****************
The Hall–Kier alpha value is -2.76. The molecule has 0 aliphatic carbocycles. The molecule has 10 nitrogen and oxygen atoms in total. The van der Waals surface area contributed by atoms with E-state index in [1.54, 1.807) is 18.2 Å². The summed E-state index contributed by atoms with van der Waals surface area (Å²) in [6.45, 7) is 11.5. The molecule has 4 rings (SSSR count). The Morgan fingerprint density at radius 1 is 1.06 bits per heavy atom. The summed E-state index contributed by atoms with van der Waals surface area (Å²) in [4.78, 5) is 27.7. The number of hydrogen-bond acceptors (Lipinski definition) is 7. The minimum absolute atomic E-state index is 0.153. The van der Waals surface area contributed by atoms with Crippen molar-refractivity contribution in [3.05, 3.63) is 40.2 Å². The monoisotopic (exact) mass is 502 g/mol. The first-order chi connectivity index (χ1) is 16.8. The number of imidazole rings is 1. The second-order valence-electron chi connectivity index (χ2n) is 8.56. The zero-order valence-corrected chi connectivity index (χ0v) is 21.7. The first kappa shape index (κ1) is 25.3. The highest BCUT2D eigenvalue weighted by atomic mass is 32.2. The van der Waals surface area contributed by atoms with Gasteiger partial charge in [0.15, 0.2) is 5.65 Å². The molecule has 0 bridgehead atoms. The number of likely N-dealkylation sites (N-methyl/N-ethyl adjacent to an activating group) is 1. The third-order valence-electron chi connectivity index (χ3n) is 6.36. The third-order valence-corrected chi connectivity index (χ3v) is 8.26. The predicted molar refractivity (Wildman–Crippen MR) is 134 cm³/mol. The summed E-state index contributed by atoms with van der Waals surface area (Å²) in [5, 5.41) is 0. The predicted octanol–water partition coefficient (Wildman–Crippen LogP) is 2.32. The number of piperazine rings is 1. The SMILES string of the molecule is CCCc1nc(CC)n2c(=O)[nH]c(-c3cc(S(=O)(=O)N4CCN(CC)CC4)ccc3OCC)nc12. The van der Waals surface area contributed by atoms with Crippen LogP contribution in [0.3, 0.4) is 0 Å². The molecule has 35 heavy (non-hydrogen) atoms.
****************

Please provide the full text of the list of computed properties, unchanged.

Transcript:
The Hall–Kier alpha value is -2.76. The molecule has 0 aliphatic carbocycles. The molecule has 10 nitrogen and oxygen atoms in total. The van der Waals surface area contributed by atoms with E-state index in [1.54, 1.807) is 18.2 Å². The summed E-state index contributed by atoms with van der Waals surface area (Å²) in [6.45, 7) is 11.5. The molecule has 4 rings (SSSR count). The Morgan fingerprint density at radius 1 is 1.06 bits per heavy atom. The summed E-state index contributed by atoms with van der Waals surface area (Å²) in [4.78, 5) is 27.7. The number of hydrogen-bond acceptors (Lipinski definition) is 7. The minimum absolute atomic E-state index is 0.153. The van der Waals surface area contributed by atoms with Crippen molar-refractivity contribution in [3.05, 3.63) is 40.2 Å². The monoisotopic (exact) mass is 502 g/mol. The first-order chi connectivity index (χ1) is 16.8. The number of imidazole rings is 1. The second-order valence-electron chi connectivity index (χ2n) is 8.56. The zero-order valence-corrected chi connectivity index (χ0v) is 21.7. The first kappa shape index (κ1) is 25.3. The highest BCUT2D eigenvalue weighted by atomic mass is 32.2. The van der Waals surface area contributed by atoms with Gasteiger partial charge in [0.15, 0.2) is 5.65 Å². The molecule has 0 bridgehead atoms. The number of likely N-dealkylation sites (N-methyl/N-ethyl adjacent to an activating group) is 1. The third-order valence-electron chi connectivity index (χ3n) is 6.36. The third-order valence-corrected chi connectivity index (χ3v) is 8.26. The predicted molar refractivity (Wildman–Crippen MR) is 134 cm³/mol. The summed E-state index contributed by atoms with van der Waals surface area (Å²) in [5, 5.41) is 0. The predicted octanol–water partition coefficient (Wildman–Crippen LogP) is 2.32. The number of piperazine rings is 1. The SMILES string of the molecule is CCCc1nc(CC)n2c(=O)[nH]c(-c3cc(S(=O)(=O)N4CCN(CC)CC4)ccc3OCC)nc12. The van der Waals surface area contributed by atoms with Crippen LogP contribution in [0.3, 0.4) is 0 Å². The molecule has 35 heavy (non-hydrogen) atoms.